Follow Us on Twitter

Busta Rhymes - The Big Bang

Busta Rhymes, Big Bang

Review by Jack Foley

IndieLondon Rating: 2 out of 5

THE seventh studio album from Busta Rhymes is another slickly produced commercial hip-hop effort that does exactly what you’d expect – with a few notable exceptions besides.

Produced by Dr Dre, Timbaland and The Neptunes, it follows the same format of countless Dre-produced releases – thumping beats, high-profile collaborations and hard-hitting lyrics.

But in amongst the generic offerings, there are a few pearls. Primary among these is Been Through The Storm, a truly fresh sounding effort that makes the most of a very special guest appearance from Stevie Wonder. It provides an effortlessly chic mix of Rhymes’ hard vocal style and Wonder’s smooth, soulful happiness – albeit contained within another hard-hitting tale.

The Motown-influenced melodies also arrive like a breath of fresh among some of the more stale hip-hop beats.

I Love My Bitch also contains some bouncy melodies – even though the unflattering depiction of women continues unabashed. The track features vocal collaborations with both Kelis and the Black Eyed Peas and takes the form of an ode to a loyal, one of a kind woman. Sadly, the reference to said woman as “my bitch” pretty much highlights everything that’s wrong and corrupted about mainstream hip-hop (a point you’ll find a lot of artists agreeing with).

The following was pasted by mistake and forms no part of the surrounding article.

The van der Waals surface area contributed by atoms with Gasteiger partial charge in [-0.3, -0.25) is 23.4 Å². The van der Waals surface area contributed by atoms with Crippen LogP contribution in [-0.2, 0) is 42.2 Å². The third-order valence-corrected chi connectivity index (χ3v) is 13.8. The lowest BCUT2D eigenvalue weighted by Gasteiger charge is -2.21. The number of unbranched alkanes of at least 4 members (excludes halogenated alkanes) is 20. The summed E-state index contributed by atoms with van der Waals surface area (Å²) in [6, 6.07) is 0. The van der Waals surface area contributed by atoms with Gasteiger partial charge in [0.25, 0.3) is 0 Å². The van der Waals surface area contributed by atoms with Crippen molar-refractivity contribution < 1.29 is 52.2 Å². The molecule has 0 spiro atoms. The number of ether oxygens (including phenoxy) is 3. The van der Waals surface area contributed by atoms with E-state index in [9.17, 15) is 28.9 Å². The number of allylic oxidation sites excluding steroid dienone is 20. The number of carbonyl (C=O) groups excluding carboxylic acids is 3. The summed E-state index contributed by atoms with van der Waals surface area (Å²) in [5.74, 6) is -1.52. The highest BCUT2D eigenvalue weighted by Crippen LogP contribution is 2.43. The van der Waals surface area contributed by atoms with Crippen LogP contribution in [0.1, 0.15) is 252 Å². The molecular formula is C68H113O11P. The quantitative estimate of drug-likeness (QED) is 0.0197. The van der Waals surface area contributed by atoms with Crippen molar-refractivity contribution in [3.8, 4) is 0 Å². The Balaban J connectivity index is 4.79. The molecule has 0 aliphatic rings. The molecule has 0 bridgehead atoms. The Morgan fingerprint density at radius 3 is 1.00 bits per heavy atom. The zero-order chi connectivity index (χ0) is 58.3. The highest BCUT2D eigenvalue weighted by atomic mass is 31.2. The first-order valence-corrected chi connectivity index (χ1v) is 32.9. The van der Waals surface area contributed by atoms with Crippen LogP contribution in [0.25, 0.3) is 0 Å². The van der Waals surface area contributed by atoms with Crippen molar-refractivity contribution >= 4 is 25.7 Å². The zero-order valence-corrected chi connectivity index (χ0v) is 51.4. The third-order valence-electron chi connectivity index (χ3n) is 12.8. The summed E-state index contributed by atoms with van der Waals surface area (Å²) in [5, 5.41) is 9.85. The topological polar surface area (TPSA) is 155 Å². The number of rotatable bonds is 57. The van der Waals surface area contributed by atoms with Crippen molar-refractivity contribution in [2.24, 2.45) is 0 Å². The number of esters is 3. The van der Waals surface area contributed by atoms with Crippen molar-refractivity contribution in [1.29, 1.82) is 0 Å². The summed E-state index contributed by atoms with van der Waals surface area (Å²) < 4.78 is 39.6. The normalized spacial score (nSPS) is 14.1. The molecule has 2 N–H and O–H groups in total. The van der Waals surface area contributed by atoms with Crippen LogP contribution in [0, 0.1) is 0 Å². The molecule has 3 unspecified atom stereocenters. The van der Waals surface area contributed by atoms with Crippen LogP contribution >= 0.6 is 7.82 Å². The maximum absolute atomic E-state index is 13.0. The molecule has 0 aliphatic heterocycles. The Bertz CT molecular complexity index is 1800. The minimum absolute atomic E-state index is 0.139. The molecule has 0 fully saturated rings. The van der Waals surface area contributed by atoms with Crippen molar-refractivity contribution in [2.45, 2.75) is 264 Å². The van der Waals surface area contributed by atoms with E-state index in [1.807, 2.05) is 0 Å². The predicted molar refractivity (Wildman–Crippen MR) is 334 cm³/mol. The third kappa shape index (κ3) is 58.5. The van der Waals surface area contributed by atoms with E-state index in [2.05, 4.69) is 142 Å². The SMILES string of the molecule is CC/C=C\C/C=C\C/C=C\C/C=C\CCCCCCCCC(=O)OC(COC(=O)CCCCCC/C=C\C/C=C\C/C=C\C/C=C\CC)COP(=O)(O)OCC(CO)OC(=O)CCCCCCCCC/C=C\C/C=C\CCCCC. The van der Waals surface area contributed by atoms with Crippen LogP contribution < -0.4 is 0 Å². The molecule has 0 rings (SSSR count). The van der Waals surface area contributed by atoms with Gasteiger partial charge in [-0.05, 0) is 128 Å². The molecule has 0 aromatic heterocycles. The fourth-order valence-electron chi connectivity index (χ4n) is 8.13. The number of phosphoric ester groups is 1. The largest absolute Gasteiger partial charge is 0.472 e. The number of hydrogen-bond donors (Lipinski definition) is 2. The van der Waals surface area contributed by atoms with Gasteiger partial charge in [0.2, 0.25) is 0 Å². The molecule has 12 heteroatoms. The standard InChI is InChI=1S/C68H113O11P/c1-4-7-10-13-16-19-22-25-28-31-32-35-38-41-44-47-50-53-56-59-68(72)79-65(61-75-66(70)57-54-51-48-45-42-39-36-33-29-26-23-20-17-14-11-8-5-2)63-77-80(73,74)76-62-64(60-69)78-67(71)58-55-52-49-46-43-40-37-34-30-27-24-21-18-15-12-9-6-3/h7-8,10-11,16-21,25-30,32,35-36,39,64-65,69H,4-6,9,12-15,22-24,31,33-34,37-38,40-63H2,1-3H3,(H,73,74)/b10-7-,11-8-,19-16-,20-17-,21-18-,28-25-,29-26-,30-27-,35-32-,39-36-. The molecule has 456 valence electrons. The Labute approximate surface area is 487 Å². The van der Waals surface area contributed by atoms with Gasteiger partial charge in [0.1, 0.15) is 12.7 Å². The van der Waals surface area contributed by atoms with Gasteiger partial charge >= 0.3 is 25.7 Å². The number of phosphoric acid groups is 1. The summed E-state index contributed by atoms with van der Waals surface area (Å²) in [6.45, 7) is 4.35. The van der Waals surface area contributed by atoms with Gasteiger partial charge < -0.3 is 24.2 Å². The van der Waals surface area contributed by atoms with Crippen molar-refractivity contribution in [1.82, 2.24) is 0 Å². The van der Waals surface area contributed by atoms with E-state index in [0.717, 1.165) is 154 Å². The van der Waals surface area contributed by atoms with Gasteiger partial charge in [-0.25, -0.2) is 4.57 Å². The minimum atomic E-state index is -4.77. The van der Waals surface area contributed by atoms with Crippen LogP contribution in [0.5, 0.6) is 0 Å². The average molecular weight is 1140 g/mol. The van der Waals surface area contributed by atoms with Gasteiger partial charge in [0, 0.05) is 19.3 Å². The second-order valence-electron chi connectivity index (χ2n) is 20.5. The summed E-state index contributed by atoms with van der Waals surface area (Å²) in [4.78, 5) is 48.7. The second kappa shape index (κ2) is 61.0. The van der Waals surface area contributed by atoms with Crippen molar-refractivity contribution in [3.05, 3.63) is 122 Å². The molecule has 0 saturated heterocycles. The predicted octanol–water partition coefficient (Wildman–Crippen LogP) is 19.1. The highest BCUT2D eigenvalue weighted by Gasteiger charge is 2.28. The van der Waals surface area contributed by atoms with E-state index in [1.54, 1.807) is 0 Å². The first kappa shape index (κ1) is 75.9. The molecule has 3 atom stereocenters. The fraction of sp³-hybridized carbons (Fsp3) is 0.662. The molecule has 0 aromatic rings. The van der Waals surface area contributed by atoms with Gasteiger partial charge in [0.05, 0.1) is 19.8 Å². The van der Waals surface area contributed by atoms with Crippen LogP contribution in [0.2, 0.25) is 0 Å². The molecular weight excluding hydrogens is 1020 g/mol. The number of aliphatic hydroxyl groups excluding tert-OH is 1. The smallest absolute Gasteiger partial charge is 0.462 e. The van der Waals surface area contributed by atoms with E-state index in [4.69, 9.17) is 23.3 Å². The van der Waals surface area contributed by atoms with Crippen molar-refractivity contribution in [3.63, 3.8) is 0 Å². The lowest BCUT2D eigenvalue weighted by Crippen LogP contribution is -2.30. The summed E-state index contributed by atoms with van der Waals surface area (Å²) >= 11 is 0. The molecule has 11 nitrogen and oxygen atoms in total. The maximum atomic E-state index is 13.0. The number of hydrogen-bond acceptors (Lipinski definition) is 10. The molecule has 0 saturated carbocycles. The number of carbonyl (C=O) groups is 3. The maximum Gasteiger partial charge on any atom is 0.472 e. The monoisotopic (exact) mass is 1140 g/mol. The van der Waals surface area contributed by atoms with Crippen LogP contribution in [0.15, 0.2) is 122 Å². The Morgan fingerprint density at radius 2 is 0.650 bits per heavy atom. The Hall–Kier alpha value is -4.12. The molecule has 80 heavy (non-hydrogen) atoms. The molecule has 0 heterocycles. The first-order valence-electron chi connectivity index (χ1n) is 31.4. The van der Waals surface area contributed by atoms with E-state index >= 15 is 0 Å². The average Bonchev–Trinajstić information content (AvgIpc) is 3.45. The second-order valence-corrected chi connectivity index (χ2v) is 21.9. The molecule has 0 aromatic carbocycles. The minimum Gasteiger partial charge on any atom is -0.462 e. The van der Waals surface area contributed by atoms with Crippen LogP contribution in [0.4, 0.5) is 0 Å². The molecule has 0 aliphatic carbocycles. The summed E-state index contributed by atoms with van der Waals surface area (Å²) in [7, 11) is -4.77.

Mr Porter drops some soulful lyrics on They’re Out To Get Me, an extremely paranoid tale about friends and enemies that spurts cliches such as “keep my friends close, but my enemies closer” – an over-used phrase ever since it first made its appearance in The Godfather.

But then Rhymes, like The Game, 50 Cent and countless other urban hip-hop frontmen, likes to perpetuate the gangsta myth surrounding the musical movement at the moment, preferring to sing about bling, death and violence rather than serving up anything that’s truly entertaining. Why else would he include the sound of a reloading trigger on at least two occasions?

Even opening track, Get You Some opens with a female chant of “money, cars, clothes..” – the all-important calling card of the modern hip-hop performer. It’s a pretty yawn-inducing exercise in mundane, bad-boy attitude that preaches a fairly empty, over-used message.

Not even a smart beat and Eastern flavoured melody on Missy Elliott collaboration, How We Do It Over Here manages to rouse much interest – she’s good but Rhymes’ deadpan delivery feels like an artist on auto-pilot.

There’s simply not enough risk-taking here – and not enough joy. It’s called The Big Bang but once the dust settles and you arrive at the end of the 15th track, it feels more like a whimper.

Track listing:

  1. Get You Some
  2. Touch It
  3. How We Do It Over Here
  4. New York Shit
  5. Been Through The Storm
  6. In The Ghetto
  7. Cocaina
  8. You Can’t Hold The Torch
  9. Goldmine
  10. I Love My Bitch
  11. Don’t Get Carried Away
  12. They’re Out To Get Me
  13. Get Down
  14. I’ll Do It All
  15. Legend Of The Fall Offs

  1. Not a very good reveiw but pretty much what you´d expect from anything indie.. that's like letting vegetarians review steaks!
    And fyi Busta DOESN'T use the cliché about keeping your enemies closest – he flimpmodes it and says “keep my FRIENDS even closer”.

    Gorm    Jun 15    #